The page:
So when a Thai person cooking your dish says to you Mai Pet, just know you’re getting ‘Mai Pet’ for a Thai person, it doesn’t mean it’s not spicy. Protect your digestive system by screening the food you eat carefully and it will take you a long way in Thailand. It sounds stupid, but trust me on this one.
Lesson #3 – To Save the MOST money on food while still eating Fresh, Nutritious, (and Delicious) food Available, shop from the Morning and Night markets
At about 6:00 AM every morning, you’ll find local morning markets setting up to sell fresh cooked food, produce, desserts.
It’s the place where the locals eat and they’re friendly to foreigners. After selling out their good in the AM, they’ll prep for the evening markets, which will start around 4:00 PM.
This is a great way to buy local delicious and healthy whole foods and fruits, such as fresh-cracked coconut water and Thai bananas
(What my Muay Thai Instructor urged me to eat everyday before training).
Without a doubt, if this is your first trip to Thailand, and first time training Muay Thai in Thailand, you don’t want to miss walking through the morning and night markets.
Forewarning: You’ll see some pretty unsanitary practices for storing meet according to Western Civilized Standards. However, if it’s your typical busy morning or night market, likely the food was cooked fresh that day, as it was made to sell to normal workaday Thai folks. If you’re in Thailand and on a budget, this is the safest way to eat great food, with great ingredients for about the cheapest prices you’ll find in the local area.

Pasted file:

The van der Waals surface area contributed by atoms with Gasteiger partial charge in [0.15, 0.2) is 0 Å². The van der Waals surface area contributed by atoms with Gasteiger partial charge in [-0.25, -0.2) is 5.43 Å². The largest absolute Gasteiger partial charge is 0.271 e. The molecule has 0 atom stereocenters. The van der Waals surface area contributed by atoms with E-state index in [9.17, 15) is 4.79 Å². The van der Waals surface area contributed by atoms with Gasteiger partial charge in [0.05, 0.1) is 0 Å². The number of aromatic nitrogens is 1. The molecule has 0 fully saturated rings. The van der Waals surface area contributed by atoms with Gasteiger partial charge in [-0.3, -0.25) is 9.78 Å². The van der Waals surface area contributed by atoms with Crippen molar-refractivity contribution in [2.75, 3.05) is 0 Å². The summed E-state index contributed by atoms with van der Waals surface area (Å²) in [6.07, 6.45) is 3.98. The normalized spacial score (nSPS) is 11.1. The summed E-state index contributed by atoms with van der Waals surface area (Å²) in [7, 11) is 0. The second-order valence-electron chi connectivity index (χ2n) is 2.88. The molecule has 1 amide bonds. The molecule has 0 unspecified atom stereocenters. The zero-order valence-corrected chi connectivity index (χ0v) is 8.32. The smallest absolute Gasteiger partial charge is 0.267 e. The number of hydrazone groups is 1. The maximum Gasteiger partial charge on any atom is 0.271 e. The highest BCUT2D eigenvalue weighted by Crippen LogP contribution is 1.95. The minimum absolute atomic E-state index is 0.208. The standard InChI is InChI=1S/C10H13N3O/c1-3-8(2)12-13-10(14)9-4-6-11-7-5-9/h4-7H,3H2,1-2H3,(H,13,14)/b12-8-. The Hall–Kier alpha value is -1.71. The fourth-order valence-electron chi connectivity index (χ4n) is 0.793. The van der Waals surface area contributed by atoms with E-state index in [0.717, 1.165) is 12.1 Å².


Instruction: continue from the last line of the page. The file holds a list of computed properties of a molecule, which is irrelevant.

This was a great budget saver for me whenever I’d spend a little too much on booze the night before – it’ the #1 option for eating on a budget.
Lesson #4 – Don’t Get Run Over Because You Didn’t Understand the Traffic Culture
Chances are, you’re going to be doing some site seeing when you’re in Thailand, outside of training Muay Thai.
If you’re in the middle of the road, and a car is driving straight at you, don’t expect them to avoid running you over. Just don’t assume it.
In Thailand, pedestrians stop for vehicles, NOT the other way around.
Unlike the US, where we drive our vehicles on the right side of the road, they drive on the left lane. So when checking the road, look to the RIGHT for incoming traffic!
Lesson #5 – Renting a Motor Bike to ride is a Great Idea!….if you’re staying in a more Rural Area
I’d recommend Motor-biking as the cheapest and most convenient way to get around, if you’re training anywhere outside of a major city. Bangkok, forget about it. I’ve heard on average, 2 people a day die from motor bike crashes in Bangkok alone. .
If you’re staying in a rural area with a lot of open space, motor-biking can be a safe and cost effective way to get around. Just ask the gym you’re staying at or the hotel you’re staying at to arrange to rent the bike.
You’ll pay upfront and pay a small deposit fee that you’ll get upon returning the bike. You don’t even need to show them a license to rent the bike.